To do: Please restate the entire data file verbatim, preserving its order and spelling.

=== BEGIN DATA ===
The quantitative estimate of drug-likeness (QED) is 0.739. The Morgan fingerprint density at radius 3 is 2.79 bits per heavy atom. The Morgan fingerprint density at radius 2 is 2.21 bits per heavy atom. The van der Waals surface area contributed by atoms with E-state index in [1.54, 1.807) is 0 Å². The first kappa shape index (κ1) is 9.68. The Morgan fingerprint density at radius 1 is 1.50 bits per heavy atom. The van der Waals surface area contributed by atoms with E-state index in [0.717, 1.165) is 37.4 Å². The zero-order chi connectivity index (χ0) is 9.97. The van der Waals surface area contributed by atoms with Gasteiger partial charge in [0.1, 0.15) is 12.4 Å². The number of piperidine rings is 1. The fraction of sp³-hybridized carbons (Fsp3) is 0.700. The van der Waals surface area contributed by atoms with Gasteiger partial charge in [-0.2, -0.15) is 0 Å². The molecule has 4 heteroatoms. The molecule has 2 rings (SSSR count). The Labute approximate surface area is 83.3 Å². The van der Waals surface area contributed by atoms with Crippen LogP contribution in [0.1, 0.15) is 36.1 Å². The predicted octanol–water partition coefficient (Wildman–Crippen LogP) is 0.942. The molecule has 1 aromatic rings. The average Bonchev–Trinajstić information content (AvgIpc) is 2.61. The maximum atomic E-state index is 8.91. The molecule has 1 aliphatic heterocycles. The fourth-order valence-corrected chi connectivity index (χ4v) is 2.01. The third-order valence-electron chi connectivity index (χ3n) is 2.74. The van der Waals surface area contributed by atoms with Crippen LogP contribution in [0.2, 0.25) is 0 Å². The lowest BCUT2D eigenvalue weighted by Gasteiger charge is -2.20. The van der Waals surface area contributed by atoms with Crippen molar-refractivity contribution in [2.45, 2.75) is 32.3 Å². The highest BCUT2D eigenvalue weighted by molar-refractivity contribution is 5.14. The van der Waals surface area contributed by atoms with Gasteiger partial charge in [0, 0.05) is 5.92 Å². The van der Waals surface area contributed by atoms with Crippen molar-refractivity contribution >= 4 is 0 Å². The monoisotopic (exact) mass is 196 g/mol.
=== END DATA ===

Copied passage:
The quantitative estimate of drug-likeness (QED) is 0.739. The Morgan fingerprint density at radius 3 is 2.79 bits per heavy atom. The Morgan fingerprint density at radius 2 is 2.21 bits per heavy atom. The van der Waals surface area contributed by atoms with E-state index in [1.54, 1.807) is 0 Å². The first kappa shape index (κ1) is 9.68. The Morgan fingerprint density at radius 1 is 1.50 bits per heavy atom. The van der Waals surface area contributed by atoms with E-state index in [0.717, 1.165) is 37.4 Å². The zero-order chi connectivity index (χ0) is 9.97. The van der Waals surface area contributed by atoms with Gasteiger partial charge in [0.1, 0.15) is 12.4 Å². The number of piperidine rings is 1. The fraction of sp³-hybridized carbons (Fsp3) is 0.700. The van der Waals surface area contributed by atoms with Gasteiger partial charge in [-0.2, -0.15) is 0 Å². The molecule has 4 heteroatoms. The molecule has 2 rings (SSSR count). The Labute approximate surface area is 83.3 Å². The van der Waals surface area contributed by atoms with Crippen LogP contribution in [0.1, 0.15) is 36.1 Å². The predicted octanol–water partition coefficient (Wildman–Crippen LogP) is 0.942. The molecule has 1 aromatic rings. The average Bonchev–Trinajstić information content (AvgIpc) is 2.61. The maximum atomic E-state index is 8.91. The molecule has 1 aliphatic heterocycles. The fourth-order valence-corrected chi connectivity index (χ4v) is 2.01. The third-order valence-electron chi connectivity index (χ3n) is 2.74. The van der Waals surface area contributed by atoms with Crippen LogP contribution in [0.2, 0.25) is 0 Å². The lowest BCUT2D eigenvalue weighted by Gasteiger charge is -2.20. The van der Waals surface area contributed by atoms with Crippen molar-refractivity contribution in [2.45, 2.75) is 32.3 Å². The highest BCUT2D eigenvalue weighted by molar-refractivity contribution is 5.14. The van der Waals surface area contributed by atoms with Gasteiger partial charge in [0, 0.05) is 5.92 Å². The van der Waals surface area contributed by atoms with Crippen molar-refractivity contribution >= 4 is 0 Å². The monoisotopic (exact) mass is 196 g/mol.